I ride a Dutch bike, oma-style. (This is not the first bike I bought, as she was tragically stolen yesterday, but that’s for another entry.) This bad-ass girl weighs a lot; she’s a brick house, if you will. Guaranteed to mess up a car’s paint job when it hits me more than any other bike. And look good doing it. Handmade in Holland, she’s black steel, with a skirt guard, chain case, internal gears and brakes, dynamo powered lights (they get energy from my pedaling), heavy duty fenders and mudflaps, thick tires, cute bell, crazy kickstand, back rack that holds 75 lbs and front rack that holds 50 lbs. (I have not yet come across a reason to load my racks with 125 lbs, but I merely need to be more creative.) If only she were bright pink, she would be perfect.
Hello, I’ll be the other contributor to this blog. I live in Chicago and ride my bike to work daily (a 14 mile round trip) plus pretty much everywhere else I go. It was not always so.
In June 2008, following the brilliant footsteps of my co-blogger Ms. T, I began riding a bike to work. I say “a” bike instead of “my” bike because I did not own a bicycle at the time. Other than the occasional beach cruiser rental while on vacation, I had not ridden a bike since junior high.
There are a lot of cyclists in Chicago, though, and a combination of seeing them everywhere, hearing about Trisha’s biking, and often walking by my neighborhood bike shop put the idea in my head that maybe I could ride a bike, too. At the end of May, armed with my “stimulus” check, I purchased a bike. I told the owner of the shop that I was thinking of maybe, possibly, perhaps trying to ride my bike to work downtown. She told me that it was totally doable, grabbed a Chicago Bike Map and showed me the best route to get from my house to the lake front bicycle path, which would take me along Lake Michigan straight to downtown. I was feeling pumped up, until I rode the bike home and around the block a bit. I was nervous, wobbly, and absolutely ridiculous. I thought I had wasted hundreds of dollars on a bike that I would never be able to ride around the block, let alone downtown.
Not ready to give up, I turned to my default activity – I read. A lot. About when to take the lane, what the door zone is, proper signaling, everything. Bicycling blogs were – and still are – the best source of on-the-ground information for cycling in the city. The next day, my husband and I rode our bikes to the lake front bicycle path. After 1.5 miles of white-knuckled (for me), totally quiet and peaceful side-street riding, we got to the bike path. Then something clicked: simply riding my bike down the crowded lane was the most fun I’d had in years. I’ve had a lot of fabulous food, fun vacation, wine consuming, good friend fun in the last few years, but this simple bike ride was somehow different. Later the same day I had a dentist appointment a couple of miles from my house. I decided to ride my bike instead of take the bus or drive. I felt self-assured and confident. I met drivers’ eyes. I firmly maintained my position in the road. It was pretty cool. Once I realized that I could control a lot of the situation by riding calmly and defensively, I was set. I rode my bike to work that Monday and I’ve been riding like that ever since.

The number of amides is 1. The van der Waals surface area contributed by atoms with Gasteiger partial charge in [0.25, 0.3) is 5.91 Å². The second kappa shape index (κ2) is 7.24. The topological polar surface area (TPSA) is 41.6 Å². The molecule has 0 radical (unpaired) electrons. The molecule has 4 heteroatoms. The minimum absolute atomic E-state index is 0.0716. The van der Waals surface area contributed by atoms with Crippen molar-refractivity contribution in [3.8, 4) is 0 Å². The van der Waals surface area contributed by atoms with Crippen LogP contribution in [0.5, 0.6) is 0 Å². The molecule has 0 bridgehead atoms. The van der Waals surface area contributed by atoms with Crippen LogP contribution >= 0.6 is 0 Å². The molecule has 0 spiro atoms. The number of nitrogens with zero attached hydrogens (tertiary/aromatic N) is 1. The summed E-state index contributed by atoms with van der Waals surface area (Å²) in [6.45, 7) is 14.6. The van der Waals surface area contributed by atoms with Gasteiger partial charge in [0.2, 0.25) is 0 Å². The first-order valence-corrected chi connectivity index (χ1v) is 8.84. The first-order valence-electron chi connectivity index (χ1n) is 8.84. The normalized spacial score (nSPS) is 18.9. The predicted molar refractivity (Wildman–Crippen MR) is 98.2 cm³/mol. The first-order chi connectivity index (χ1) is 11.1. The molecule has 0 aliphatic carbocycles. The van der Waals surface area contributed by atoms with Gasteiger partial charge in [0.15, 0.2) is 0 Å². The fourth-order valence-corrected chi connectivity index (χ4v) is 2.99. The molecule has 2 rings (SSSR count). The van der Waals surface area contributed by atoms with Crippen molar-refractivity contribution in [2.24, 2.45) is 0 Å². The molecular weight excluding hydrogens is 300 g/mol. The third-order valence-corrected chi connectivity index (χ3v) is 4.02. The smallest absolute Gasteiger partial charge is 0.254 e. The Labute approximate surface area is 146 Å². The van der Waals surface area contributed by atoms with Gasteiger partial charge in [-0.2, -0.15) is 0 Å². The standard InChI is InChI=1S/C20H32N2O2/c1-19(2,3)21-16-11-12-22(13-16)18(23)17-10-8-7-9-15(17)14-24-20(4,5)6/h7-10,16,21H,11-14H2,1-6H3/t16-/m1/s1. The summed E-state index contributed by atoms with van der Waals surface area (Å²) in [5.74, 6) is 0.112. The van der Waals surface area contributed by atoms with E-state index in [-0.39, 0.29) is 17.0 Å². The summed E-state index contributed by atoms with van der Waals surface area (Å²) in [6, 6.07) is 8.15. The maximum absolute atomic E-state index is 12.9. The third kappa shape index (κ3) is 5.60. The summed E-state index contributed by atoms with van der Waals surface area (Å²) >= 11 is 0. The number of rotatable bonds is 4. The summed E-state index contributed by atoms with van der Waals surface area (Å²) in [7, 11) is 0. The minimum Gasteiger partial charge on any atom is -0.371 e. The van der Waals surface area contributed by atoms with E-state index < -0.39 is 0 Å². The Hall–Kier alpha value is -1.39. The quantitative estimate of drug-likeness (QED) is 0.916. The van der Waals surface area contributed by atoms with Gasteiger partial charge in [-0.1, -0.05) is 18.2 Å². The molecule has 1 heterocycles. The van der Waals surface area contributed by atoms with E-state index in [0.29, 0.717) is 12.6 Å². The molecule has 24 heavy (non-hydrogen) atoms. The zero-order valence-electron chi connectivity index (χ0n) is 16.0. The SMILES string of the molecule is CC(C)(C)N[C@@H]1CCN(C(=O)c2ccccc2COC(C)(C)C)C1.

I’m sure at this point my hordes of readers are wondering what kind of mean machine gets me to work every day (or at least 3 times a week). Here’s some info on good ol’ Pinkie. I’ve made a few modifications since I started commuting (like putting on new tires; the originals were pretty worn and dried out after 15 years) but most of what I’ve got on there now can be bought at your local Target or on Amazon.com.
My 1990 Schwinn
There’s the bike. It is a 1990 Schwinn Frontier. As you can see, it’s bright, bright pink. When I was 10, this was an asset. Actually, now it is, too, as I can leave my bike unlocked anywhere in town and no one will steal it. I joke because I love, Pinkie!
A sinus infection and monsoon weather kept me off my bike for most of December. I think there was only one week that I met my commuting goals.
However, I feel I’ve made up for it this week. Sure, I only rode twice, but one of those days (today) I went to work when our offices were closed. Surely that counts double? It was a beautiful day (at the moment we seem to be alternating between bone-chilling cold and nearly spring-like temperatures here in Nashville) and the commute was wonderful. Since the office was closed, what to wear was not an issue, and my jeans, sweatshirt and moccasins worked just fine. Traffic was light, and aside from a bit of debris in the bike lane (from last month’s rain) and one very rude motorcycle rider who zoomed past me when I was trying to turn left (surely he should have more sympathy for other two-wheelers?) it went smoothly. Next week, when everyone’s back at work, it’s sure to be a different story, but I certainly enjoyed it.
Sticking to bike commuting is one of my New Year’s resolutions, so between that and the responsibility of documenting here, I hope to have a lot to write about.
I figured I’d keep this subject, since this is my intro to the blogging world. I’m counting on this site to keep me to my goal of commuting by bike three times a week, even in the winter. Each day that I ride, I’ll tell you about it.